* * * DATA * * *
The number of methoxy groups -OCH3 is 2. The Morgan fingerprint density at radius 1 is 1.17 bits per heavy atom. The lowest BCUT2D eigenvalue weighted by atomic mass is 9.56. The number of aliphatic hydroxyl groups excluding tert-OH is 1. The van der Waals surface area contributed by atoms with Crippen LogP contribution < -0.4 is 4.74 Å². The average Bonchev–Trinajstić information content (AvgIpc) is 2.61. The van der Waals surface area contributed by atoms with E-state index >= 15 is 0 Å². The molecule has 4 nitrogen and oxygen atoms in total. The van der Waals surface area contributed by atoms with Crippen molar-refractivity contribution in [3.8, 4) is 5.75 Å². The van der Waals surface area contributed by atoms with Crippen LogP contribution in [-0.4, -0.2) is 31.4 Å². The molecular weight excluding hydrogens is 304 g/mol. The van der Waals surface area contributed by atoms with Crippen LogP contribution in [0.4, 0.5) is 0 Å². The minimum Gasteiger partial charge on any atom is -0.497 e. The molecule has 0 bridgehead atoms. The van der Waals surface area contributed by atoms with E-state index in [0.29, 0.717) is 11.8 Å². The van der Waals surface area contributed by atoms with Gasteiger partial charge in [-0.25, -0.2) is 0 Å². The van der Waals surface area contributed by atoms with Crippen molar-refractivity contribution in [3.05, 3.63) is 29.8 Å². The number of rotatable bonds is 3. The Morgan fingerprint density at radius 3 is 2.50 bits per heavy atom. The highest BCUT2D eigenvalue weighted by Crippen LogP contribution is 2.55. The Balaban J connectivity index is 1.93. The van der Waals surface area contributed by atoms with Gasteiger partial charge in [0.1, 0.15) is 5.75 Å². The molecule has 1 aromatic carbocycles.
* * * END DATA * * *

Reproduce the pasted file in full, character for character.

The number of methoxy groups -OCH3 is 2. The Morgan fingerprint density at radius 1 is 1.17 bits per heavy atom. The lowest BCUT2D eigenvalue weighted by atomic mass is 9.56. The number of aliphatic hydroxyl groups excluding tert-OH is 1. The van der Waals surface area contributed by atoms with Crippen LogP contribution < -0.4 is 4.74 Å². The average Bonchev–Trinajstić information content (AvgIpc) is 2.61. The van der Waals surface area contributed by atoms with E-state index >= 15 is 0 Å². The molecule has 4 nitrogen and oxygen atoms in total. The van der Waals surface area contributed by atoms with Crippen molar-refractivity contribution in [3.8, 4) is 5.75 Å². The van der Waals surface area contributed by atoms with Crippen LogP contribution in [-0.4, -0.2) is 31.4 Å². The molecular weight excluding hydrogens is 304 g/mol. The van der Waals surface area contributed by atoms with Crippen LogP contribution in [0.4, 0.5) is 0 Å². The minimum Gasteiger partial charge on any atom is -0.497 e. The molecule has 0 bridgehead atoms. The van der Waals surface area contributed by atoms with E-state index in [0.29, 0.717) is 11.8 Å². The van der Waals surface area contributed by atoms with Gasteiger partial charge in [-0.25, -0.2) is 0 Å². The van der Waals surface area contributed by atoms with Crippen molar-refractivity contribution in [3.05, 3.63) is 29.8 Å². The number of rotatable bonds is 3. The Morgan fingerprint density at radius 3 is 2.50 bits per heavy atom. The highest BCUT2D eigenvalue weighted by Crippen LogP contribution is 2.55. The Balaban J connectivity index is 1.93. The van der Waals surface area contributed by atoms with Gasteiger partial charge in [0.1, 0.15) is 5.75 Å². The molecule has 1 aromatic carbocycles.